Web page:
Against Gravity

David Khoshtaria

Full Paper
The Squinch in the Architecture of the Caucasus
The squinch is an essential structural element of the domed architecture of the Caucasus. Being adopted from Sasanian architecture, it showed to be most appropriate for early Medieval Armenian and Georgian stone structures, both technically and aesthetically. The squinch was widely used in both countries; however, while in Armenia it coexisted with the pendentive since the seventh century, in Georgia it remained the only way of making the transition from the square bay to the circular base of the dome until the ninth century.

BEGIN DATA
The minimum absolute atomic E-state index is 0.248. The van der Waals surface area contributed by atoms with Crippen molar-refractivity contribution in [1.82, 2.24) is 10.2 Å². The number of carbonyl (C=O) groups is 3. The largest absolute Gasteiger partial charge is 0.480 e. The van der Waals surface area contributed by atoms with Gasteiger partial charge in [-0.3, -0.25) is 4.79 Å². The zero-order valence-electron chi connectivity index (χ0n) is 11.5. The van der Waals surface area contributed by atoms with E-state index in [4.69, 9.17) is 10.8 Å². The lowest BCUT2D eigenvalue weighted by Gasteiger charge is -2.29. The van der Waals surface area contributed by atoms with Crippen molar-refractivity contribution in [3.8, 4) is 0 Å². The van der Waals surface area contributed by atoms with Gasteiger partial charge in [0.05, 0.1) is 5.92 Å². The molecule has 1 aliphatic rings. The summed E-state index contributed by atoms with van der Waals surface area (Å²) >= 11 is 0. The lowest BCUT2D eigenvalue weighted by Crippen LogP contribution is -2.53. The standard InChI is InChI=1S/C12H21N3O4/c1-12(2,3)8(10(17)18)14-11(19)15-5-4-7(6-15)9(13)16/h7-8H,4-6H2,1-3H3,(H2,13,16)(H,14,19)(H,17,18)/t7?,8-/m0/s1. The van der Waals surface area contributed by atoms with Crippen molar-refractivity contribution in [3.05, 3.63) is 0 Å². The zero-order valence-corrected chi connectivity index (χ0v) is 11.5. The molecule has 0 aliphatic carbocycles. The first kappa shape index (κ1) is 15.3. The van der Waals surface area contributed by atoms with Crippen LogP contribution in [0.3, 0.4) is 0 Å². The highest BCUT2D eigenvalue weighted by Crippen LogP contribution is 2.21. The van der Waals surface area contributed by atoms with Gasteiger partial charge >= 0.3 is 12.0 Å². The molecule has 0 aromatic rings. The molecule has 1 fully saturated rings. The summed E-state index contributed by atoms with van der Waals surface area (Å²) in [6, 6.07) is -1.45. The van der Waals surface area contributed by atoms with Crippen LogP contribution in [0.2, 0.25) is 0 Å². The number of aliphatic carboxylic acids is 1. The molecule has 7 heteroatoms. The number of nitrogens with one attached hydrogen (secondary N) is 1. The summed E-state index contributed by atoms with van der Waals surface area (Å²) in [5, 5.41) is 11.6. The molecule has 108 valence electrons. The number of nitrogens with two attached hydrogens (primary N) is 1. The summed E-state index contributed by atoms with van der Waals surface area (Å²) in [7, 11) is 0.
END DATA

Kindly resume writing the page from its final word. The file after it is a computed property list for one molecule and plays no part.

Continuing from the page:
The system of squinches used in early Medieval Armenia and Georgia has close parallels in the architecture of Cappadocia and Tur Abdin, but in the Caucasus there are much more extant examples, which make possible the deeper analysis of their form and of the way they work.

In the tenth century, a hybrid structural form was developed in the architecture of south-west Georgia (Tao-Klarjeti) which can be described as a squinch inserted into a pendentive. Unlike the earlier Caucasian squinch that had a semiconical shape, this squinch was flattened in order to follow the curve of the pendentive.